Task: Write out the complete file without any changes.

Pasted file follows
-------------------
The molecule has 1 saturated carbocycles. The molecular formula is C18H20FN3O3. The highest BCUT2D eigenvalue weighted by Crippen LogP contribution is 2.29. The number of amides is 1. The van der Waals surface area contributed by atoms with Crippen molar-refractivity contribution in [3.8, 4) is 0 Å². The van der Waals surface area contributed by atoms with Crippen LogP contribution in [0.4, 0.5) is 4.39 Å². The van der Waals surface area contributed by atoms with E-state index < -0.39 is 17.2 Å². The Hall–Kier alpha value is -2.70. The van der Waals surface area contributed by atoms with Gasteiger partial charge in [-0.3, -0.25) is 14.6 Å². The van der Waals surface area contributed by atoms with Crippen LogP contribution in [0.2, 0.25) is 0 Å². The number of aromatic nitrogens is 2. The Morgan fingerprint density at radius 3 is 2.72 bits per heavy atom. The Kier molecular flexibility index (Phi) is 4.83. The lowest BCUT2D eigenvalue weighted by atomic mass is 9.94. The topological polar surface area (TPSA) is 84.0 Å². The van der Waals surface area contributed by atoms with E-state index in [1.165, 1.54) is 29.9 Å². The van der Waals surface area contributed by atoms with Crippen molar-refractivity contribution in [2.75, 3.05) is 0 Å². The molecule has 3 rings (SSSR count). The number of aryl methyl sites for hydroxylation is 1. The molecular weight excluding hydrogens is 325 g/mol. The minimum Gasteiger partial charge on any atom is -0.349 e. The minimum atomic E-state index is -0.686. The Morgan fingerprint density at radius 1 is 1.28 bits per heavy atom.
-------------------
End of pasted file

The molecule has 1 saturated carbocycles. The molecular formula is C18H20FN3O3. The highest BCUT2D eigenvalue weighted by Crippen LogP contribution is 2.29. The number of amides is 1. The van der Waals surface area contributed by atoms with Crippen molar-refractivity contribution in [3.8, 4) is 0 Å². The van der Waals surface area contributed by atoms with Crippen LogP contribution in [0.4, 0.5) is 4.39 Å². The van der Waals surface area contributed by atoms with E-state index < -0.39 is 17.2 Å². The Hall–Kier alpha value is -2.70. The van der Waals surface area contributed by atoms with Gasteiger partial charge in [-0.3, -0.25) is 14.6 Å². The van der Waals surface area contributed by atoms with Crippen LogP contribution in [0.2, 0.25) is 0 Å². The number of aromatic nitrogens is 2. The Morgan fingerprint density at radius 3 is 2.72 bits per heavy atom. The Kier molecular flexibility index (Phi) is 4.83. The lowest BCUT2D eigenvalue weighted by atomic mass is 9.94. The topological polar surface area (TPSA) is 84.0 Å². The van der Waals surface area contributed by atoms with E-state index in [1.165, 1.54) is 29.9 Å². The van der Waals surface area contributed by atoms with Crippen molar-refractivity contribution in [2.75, 3.05) is 0 Å². The molecule has 3 rings (SSSR count). The number of aryl methyl sites for hydroxylation is 1. The molecular weight excluding hydrogens is 325 g/mol. The minimum Gasteiger partial charge on any atom is -0.349 e. The minimum atomic E-state index is -0.686. The Morgan fingerprint density at radius 1 is 1.28 bits per heavy atom.